suffero, sufferre, sustuli, sublatum 4


aedes, aedis fem. 3 10

templum, templi neut. 2 5


ergo 3

igitur conj. 3

itaque conj. 3


credo, credere, credidi, creditum 3 17

fido, fidere, fisus sum 3 18

Also confido, confidere, confisus sum 3


hortor 1 15

suadeo, suadere, suasi, suasum 2 17


specto 1 1

Also tueor, tueri, tuitus sum 2


fluctus, fluctus masc. 4 11

unda, undae fem. 1 2


cupio, cupere, cupivi, cupitum 3 i-stem 7

volo, velle, volui irreg. 10

velle is the less emphatic, and much more frequent, term.


femina, feminae fem. 1 5

mulier, mulieris fem. 3 8

worse, worst

deterior, -oris/ deterrimus, -a, -um 12

peior, -oris/ pessimus, -a, -um 12


labor, laboris masc. 3 8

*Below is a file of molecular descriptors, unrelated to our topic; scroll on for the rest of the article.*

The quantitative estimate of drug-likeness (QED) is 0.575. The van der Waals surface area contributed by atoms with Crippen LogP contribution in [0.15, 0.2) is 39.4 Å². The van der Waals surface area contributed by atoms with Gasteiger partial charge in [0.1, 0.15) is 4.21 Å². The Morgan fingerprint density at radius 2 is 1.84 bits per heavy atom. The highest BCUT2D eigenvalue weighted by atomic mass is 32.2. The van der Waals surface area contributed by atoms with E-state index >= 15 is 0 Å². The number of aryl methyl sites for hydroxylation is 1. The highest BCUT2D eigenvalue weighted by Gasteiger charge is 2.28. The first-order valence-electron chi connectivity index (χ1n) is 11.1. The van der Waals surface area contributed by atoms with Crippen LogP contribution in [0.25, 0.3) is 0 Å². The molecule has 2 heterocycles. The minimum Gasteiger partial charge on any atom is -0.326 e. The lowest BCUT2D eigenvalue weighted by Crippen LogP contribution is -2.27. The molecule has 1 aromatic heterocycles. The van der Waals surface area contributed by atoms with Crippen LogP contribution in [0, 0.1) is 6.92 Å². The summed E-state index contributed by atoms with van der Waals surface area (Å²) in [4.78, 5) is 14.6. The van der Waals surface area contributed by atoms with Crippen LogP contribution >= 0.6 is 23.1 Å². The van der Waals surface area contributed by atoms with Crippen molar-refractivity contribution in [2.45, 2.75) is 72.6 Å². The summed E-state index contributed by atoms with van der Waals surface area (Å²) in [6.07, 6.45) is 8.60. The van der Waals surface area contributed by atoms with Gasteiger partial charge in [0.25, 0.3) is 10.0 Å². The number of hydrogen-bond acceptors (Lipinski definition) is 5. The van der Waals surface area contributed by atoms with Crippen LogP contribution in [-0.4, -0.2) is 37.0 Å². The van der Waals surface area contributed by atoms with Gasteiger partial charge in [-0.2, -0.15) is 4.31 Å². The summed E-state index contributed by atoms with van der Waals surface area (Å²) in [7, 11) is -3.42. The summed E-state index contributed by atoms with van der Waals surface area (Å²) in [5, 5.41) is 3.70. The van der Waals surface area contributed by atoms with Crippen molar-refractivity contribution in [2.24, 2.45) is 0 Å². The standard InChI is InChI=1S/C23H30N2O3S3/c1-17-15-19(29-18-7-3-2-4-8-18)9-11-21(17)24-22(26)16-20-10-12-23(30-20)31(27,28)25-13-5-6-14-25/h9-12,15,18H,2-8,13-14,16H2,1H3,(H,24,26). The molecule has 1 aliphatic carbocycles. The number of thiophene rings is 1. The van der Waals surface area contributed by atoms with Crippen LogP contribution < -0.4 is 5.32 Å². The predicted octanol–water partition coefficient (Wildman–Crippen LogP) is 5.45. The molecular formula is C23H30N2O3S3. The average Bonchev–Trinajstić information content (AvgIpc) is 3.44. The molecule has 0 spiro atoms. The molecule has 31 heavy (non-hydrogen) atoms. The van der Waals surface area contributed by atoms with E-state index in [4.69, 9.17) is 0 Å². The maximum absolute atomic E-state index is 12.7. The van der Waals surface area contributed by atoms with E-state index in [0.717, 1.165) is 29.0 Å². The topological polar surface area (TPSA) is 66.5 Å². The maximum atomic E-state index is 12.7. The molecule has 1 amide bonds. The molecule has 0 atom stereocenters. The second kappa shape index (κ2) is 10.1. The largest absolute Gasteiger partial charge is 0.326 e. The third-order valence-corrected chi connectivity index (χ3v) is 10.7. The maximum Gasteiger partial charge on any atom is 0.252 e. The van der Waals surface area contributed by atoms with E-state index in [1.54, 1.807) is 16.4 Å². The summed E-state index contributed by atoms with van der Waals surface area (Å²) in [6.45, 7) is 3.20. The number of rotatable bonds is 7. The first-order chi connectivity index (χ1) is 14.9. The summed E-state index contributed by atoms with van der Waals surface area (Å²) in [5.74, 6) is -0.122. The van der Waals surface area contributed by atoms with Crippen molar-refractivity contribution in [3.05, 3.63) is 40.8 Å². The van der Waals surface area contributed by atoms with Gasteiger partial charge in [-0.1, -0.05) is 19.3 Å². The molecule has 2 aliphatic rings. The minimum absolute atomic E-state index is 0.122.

opus, operis neut. 3 8

labor tends to have an implication of “hard work” whereas opus can mean “achievement attained through work”: pyramides opus magnum regibus erant, sed servis labor infinitus, “The pyramids were a great achievement for the pharaohs, but endless labor for their slaves”.

Words which are not synonymous


omnis, -e 9

totus, -a, -um 13

totus means “the whole of” something. omnis in the singular can bear that sense. Italia tota nobiscum pugnabit “All of Italy will fight with us”, Gallia est omnis divisa in partes tres “All Gaul is divided into three parts” or, as it was once notoriously rendered, “All Gaul is quartered into three halves”. In the plural, only omnis is used.

either … or ...

aut … aut ... 3

vel ... vel ... 3

For the distinction between these terms, see Chapter 3.


aedes, aedium fem. 3 10

casa, casae fem. 1 2

domus, -us fem. 4 11

domus is the general term, whereas aedes is a grand residence, casa a humble cottage.


(intrans.) cresco, crescere, crevi, cretum 3 19

(trans.) augeo, augere, auxi, auctum 2 19